Time Is Running Out for Thousands on Welfare


More than 110,000 welfare recipients--roughly half from Los Angeles County--will lose money and other government aid next January when California’s welfare-to-work program begins to cut benefits to poor families that reach a five-year lifetime limit on assistance.

Like other welfare reform efforts across the country, the CalWORKS program seeks to move as many people as possible off state welfare rolls and into the world of work. It has been more successful than many anticipated, thanks in part to a strong economy for much of the time that allowed welfare recipients to find work and leave welfare.

As a result, fewer welfare recipients are expected to hit the lifetime limit than many initially feared. Under federal law, the limit takes effect automatically for most welfare recipients when they receive aid for 60 months. Because CalWORKS was not implemented until 1998, California welfare recipients will not start hitting the limit until 2003.

Nonetheless, the long-term consequences of time limits in the nation’s most populous state are expected to be significant, and thus are being closely watched as an indicator of the challenges still facing welfare reform nationwide.


Several other states already have extended some or all of the benefits that welfare recipients were to lose when the limits took effect by paying for them with state funds instead of federal dollars. And some California legislators, concerned about the personal and economic impacts of the limits, are introducing similar bills intended to soften the blow.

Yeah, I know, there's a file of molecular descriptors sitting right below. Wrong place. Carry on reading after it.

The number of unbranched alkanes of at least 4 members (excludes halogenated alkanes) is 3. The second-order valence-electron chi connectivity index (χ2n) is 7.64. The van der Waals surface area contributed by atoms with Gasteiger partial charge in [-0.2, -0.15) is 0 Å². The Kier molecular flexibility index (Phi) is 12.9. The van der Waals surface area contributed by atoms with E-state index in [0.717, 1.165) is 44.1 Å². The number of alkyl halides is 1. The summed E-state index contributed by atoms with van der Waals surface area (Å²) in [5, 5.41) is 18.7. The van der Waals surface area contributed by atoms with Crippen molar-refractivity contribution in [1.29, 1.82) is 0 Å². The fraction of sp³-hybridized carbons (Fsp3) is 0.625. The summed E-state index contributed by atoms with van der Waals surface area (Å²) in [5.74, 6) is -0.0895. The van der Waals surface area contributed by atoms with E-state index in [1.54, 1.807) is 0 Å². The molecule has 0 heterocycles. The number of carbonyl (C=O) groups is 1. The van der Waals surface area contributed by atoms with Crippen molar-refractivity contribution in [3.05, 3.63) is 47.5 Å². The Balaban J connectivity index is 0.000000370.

Although they will lose only the adult’s portion of their family grants, more families are expected to be affected by welfare time limits in California than anywhere else in the nation. And like those in other states, most California parents expected to hit the limits share a common characteristic--they have found at least some work, but their jobs pay too little to support their families.

More than half of the adults expected to lose assistance in January are already employed, but still would fall near or below the federal poverty line without government assistance. The average single-parent family on welfare is expected to lose about $130 a month.

For many, that represents roughly a fourth of their household government income.